Lately, I’ve been involved with various tradespeople — the plumber, the electrician and so on — following a number of domestic …er… difficulties.
Technology seems to have been ganging up on me, these past few months. Weird electrical faults that don’t repeat themselves when the electrician is on site.
And incidents with animals.
Don’t believe me?
The dog ate my homework?
Well, a mouse ate my dishwasher, for starters.
No, I kid you not. This is not a “Please, miss, the dog ate my homework” kind of fabrication, even though it may sound like one.
I live in the countryside.
There are mice here.
The mouse chewed a great big hole in the inlet pipe so it sprayed water all over the machine’s innards. In an attempt to maintain some green credibility (even though said dishwasher was 10 years old) I engaged a repairman to replace the inlet pipe. A week or so later, he did. Heroic plumber #1. Ran a successful rinse programme.
Sigh of relief from would-be green homeowner.
The dishwasher worked again… except that it didn’t.
It ran, but it didn’t heat the washing water or dry the dishes. Sigh of despair.
Heroic plumber #2
Another repairman requested by despairing homeowner, this time to replace the element.
Another week or so later, he came, new element under his arm.
He looked, he turned the dishwasher on its side to access the element, he frowned. Elements didn’t usually fail, he told me, straight-faced. More likely, the water spraying out from the holed inlet pipe had damaged the electronics. That would be expensive to repair. He was kind, and very sympathetic, but he was shaking his head. Another sigh from me, but deeper.
Oh and, by the way — bless him, he was trying not to laugh by then, I think — the mouse had also chewed holes in the sump which probably couldn’t be replaced in such an old machine. Better to cut my losses and replace the dishwasher?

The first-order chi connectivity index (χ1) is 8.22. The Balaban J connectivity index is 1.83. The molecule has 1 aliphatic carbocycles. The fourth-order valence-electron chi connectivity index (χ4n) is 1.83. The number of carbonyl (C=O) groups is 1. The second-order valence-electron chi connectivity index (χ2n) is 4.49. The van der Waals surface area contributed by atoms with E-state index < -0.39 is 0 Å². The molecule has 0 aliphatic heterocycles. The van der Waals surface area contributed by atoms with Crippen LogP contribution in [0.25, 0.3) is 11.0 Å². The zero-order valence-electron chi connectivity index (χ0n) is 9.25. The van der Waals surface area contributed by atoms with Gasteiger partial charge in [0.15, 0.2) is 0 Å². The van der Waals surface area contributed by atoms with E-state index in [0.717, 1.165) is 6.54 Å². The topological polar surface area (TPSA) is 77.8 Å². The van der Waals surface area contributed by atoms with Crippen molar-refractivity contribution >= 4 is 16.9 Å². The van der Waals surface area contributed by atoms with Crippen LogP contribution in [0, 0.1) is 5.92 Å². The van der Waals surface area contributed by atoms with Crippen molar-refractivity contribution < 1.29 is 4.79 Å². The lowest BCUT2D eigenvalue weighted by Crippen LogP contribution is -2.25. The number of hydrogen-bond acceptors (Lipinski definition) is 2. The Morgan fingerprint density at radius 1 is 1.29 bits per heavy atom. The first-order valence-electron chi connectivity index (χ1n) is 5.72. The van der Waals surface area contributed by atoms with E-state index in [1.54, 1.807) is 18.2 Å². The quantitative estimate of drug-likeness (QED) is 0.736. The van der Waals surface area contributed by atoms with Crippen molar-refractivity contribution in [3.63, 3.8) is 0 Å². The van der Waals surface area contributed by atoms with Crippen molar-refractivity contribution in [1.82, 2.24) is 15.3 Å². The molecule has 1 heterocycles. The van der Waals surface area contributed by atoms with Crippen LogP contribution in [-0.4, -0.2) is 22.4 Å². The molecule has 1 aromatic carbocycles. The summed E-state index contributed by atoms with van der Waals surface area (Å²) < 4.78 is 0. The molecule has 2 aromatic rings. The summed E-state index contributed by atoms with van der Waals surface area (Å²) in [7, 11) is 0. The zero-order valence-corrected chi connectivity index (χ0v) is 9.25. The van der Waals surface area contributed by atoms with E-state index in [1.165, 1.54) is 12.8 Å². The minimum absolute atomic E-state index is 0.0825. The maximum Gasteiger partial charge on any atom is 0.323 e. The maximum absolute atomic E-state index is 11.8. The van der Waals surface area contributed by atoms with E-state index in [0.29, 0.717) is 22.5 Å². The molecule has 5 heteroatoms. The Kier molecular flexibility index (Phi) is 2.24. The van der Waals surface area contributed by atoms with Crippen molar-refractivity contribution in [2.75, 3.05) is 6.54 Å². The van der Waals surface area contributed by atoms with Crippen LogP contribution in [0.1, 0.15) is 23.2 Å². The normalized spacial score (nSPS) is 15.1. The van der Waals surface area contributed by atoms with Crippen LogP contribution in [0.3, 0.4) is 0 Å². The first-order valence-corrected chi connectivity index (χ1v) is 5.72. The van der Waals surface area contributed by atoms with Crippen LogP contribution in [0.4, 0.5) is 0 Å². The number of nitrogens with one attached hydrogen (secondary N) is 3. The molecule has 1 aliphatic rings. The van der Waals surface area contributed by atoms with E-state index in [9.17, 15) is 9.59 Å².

Sigh turning to scream? And to cap it all, I’d have been handwashing dishes for about a month by the time a new dishwasher could be delivered and installed. (And I hate washing up.)
Not a total disaster, though, in spite of the washing up. Because I learned something about some of the repairmen who solve domestic problems for hair-tearing householders like me.
My plumber was one of the good guys. Not only because he didn’t laugh but because he didn’t charge me a penny for that second visit.
why can’t someone like that be a romantic hero?
What makes a hero heroic? Why not a bald plumber?
Romantic heroes are so often tycoons or heads of huge international conglomerates — the kind of enterprises that many of us hold responsible for a lot of the ills of our planet. But the billionaire tycoon is often presented as the ideal hero. Why?
Specifically, does a hero have to be rich?
Does he have to be powerful?
I’m wondering if it depends on the kind of romance we’re reading? Many, many contemporary romances published by Harlequin, for example, not only have billionaire heroes, but announce his presence proudly in the book title. Take The Billionaire’s [adjective] [noun] and fill in your own words, the absurder, the better. The Billionaire’s Ugly-Sister Odalisque, anyone?
And how many of the heroes in historical romances are rich, or nobles [ie powerful], or both? Lately, dukes seem to be proliferating and, again, announced in the book titles.
Full disclosure — yes, I’ve written quite a few titled heroes myself, I admit, though only one duke. So far.
Perhaps you have favourite heroes who are plumbers?